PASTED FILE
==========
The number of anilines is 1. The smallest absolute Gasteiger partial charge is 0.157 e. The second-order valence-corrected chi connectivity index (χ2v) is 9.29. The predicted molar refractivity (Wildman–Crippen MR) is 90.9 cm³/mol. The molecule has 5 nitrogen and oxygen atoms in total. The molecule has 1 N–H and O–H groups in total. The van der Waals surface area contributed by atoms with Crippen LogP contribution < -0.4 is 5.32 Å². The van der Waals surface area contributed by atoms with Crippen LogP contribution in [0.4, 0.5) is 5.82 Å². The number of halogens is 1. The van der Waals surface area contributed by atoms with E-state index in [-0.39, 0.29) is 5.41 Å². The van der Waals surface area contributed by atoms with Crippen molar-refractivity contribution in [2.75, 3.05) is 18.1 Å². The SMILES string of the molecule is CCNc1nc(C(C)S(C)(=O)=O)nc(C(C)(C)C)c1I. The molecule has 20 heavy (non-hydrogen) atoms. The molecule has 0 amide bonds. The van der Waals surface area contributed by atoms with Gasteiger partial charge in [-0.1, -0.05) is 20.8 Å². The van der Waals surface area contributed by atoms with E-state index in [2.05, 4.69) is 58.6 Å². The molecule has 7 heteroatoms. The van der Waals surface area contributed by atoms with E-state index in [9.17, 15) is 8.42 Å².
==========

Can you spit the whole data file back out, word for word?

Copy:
The number of anilines is 1. The smallest absolute Gasteiger partial charge is 0.157 e. The second-order valence-corrected chi connectivity index (χ2v) is 9.29. The predicted molar refractivity (Wildman–Crippen MR) is 90.9 cm³/mol. The molecule has 5 nitrogen and oxygen atoms in total. The molecule has 1 N–H and O–H groups in total. The van der Waals surface area contributed by atoms with Crippen LogP contribution < -0.4 is 5.32 Å². The van der Waals surface area contributed by atoms with Crippen LogP contribution in [0.4, 0.5) is 5.82 Å². The number of halogens is 1. The van der Waals surface area contributed by atoms with E-state index in [-0.39, 0.29) is 5.41 Å². The van der Waals surface area contributed by atoms with Crippen molar-refractivity contribution in [2.75, 3.05) is 18.1 Å². The SMILES string of the molecule is CCNc1nc(C(C)S(C)(=O)=O)nc(C(C)(C)C)c1I. The molecule has 20 heavy (non-hydrogen) atoms. The molecule has 0 amide bonds. The van der Waals surface area contributed by atoms with Gasteiger partial charge in [-0.1, -0.05) is 20.8 Å². The van der Waals surface area contributed by atoms with E-state index in [2.05, 4.69) is 58.6 Å². The molecule has 7 heteroatoms. The van der Waals surface area contributed by atoms with E-state index in [9.17, 15) is 8.42 Å².